The portrait of the "Dunwich Horror" itself, although effective in its way, is the story's weakest point.  It is a wonderful effect of plotting, to center the focus of the first portion of the story on Wilbur, and then to concentrate completely on the monstrous twin and its destructive nature.  Robert Bloch performed a similar feat in Psycho, and Wilbur's death may be thought of, playfully, as the shower scene in "The Dunwich Horror."  Alas, the climax is simply silly, and although it thrilled me when I was very young, it now makes me groan.  The image of a bloke wielding an insecticide spray-gun filled with hoodoo powder which is then shot at the invisible titan so as to give it a shape that can be described is inept.  Lovecraft perhaps thought it would be effective to have the scene described by yokels who watch from a distance, but here he erred.  It would have been far more effective for the scene to have taken place among the three courageous men, on the haunted hill, directly in the close-at-hand presence of the beast, and described from their unimaginable proximity to this madness out of time.  Still, we have that delicious moment of hideous revelation, where it is shewn that half of the horror's face resembles that of its proxy sire, Wizard Whateley.  The hints and suggestions there implied are a Dunwich horror indeed!


Monday, August 25, 2014

More Babbling!

I really need to stop going on blogs and saying rude things about ye clueless yobs who claim that Lovecraft was a bad writer.  I tell myself I will stop--but I just did it again.  I realise full well that Lovecraft doesn't need my defense--the superiority of his excellent fiction is his best defense, and is far more eloquent than anything I could utter.  There are, of course, more and more books by intelligent literary folk who understand the qualities of Lovecraft's fiction that make his work so outstanding.  The book I am moft excited about is the new collection of all of S. T.'s essays on Lovecraft--and I am so impatient to read it that, to placate my appetite, I have started rereading PRIMAL SOURCES (shewn above).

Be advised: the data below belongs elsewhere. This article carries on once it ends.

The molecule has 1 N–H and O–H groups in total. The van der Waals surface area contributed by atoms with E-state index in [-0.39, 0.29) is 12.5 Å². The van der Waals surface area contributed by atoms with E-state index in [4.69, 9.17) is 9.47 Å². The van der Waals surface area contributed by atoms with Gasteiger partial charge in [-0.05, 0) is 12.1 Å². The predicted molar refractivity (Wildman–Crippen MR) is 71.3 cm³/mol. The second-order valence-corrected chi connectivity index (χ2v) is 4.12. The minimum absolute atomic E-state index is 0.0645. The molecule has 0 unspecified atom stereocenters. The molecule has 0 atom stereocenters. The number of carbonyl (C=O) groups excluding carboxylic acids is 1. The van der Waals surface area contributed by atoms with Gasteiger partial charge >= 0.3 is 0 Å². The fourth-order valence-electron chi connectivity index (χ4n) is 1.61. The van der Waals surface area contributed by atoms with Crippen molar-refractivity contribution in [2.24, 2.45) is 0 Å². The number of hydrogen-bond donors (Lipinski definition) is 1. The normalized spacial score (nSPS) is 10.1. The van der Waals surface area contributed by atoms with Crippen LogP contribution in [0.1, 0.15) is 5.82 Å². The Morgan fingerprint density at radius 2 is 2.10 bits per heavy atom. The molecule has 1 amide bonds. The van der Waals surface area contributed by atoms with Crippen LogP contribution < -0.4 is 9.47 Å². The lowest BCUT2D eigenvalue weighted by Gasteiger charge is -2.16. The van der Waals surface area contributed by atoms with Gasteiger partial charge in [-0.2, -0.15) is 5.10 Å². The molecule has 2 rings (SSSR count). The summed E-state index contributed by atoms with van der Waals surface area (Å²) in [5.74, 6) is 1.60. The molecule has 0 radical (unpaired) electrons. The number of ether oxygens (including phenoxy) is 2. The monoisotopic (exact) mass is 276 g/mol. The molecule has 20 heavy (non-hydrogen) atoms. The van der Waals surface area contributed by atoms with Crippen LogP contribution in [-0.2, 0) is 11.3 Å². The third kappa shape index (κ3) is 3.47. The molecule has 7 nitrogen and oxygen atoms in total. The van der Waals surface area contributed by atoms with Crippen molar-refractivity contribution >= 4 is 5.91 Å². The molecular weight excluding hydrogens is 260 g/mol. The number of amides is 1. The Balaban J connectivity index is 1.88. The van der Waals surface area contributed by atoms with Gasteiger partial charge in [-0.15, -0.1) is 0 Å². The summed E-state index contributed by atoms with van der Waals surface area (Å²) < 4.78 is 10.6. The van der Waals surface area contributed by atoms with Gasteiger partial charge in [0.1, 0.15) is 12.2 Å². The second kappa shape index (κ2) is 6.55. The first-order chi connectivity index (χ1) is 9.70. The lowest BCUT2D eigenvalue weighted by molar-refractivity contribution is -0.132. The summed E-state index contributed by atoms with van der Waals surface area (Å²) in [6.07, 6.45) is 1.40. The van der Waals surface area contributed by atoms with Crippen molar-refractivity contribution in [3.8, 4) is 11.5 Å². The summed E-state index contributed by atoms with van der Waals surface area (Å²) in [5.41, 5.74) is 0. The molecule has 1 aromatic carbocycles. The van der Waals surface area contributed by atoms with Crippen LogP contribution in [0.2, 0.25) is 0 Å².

My favourite modern Lovecraft scholar is, I think, Robert H. Waugh.  He has two excellent studies of H. P. Lovecraft from Hippocampus Press, The Monster in the Mirror and A Monster of Voices.  I was mesmerized with those of his essays that were publish'd in Lovecraft Studies, and delighted to see them 
collected in book form.  Mr. Waugh is professor of English at State University of New York at New Paltz, and his understanding of Literature is solid and well-express'd.  I am especially captivated by his essays on "The Outsider," to which I return again & again

Another outstanding book on H. P. Lovecraft is Art, Artifact, and Reality, by Steven J. Mariconda.  This author, again, understands that which constitutes good writing, and he is excellent at explaining why Lovecraft's fiction is excellent in every way.  My favourite essays by him include ""H. P. Lovecraft: Consummate Prose Stylist," "Lovecraft's Concept of 'Background'," and "H. P. Lovecraft: Reluctant American Modernist."  

Kenneth W. Faig, Jr. has written much about Lovecraft's ancestral history, the writer's roots; yet he is also quite excellent when discussing Lovecraft's superb fiction.  His book, The Unknown Lovecraft, contains such fine studies as "Lovecraft: Artist or Poseur?." "Lovecraft's 'He'," "'The Silver Key' and Lovecraft's Childhood," and many others.  

A book that is a superb if at times eccentric study of Lovecraft's fiction is the forthcoming The New Annotated H. P. Lovecraft, edited and annotated by Leslie S. Klinger.  I have an advance reading copy of the book, and it enthralls me.  Klinger's foreword goes on for many pages and is keenly informed and fascinating.  His Notes are very different from those found in editions of Lovecraft edited by S. T. Joshi, and his approach, of treating the stories as texts of actual events, is often edifying.  The book, to be publish'd in October, will be beautifully and profusely illustrated.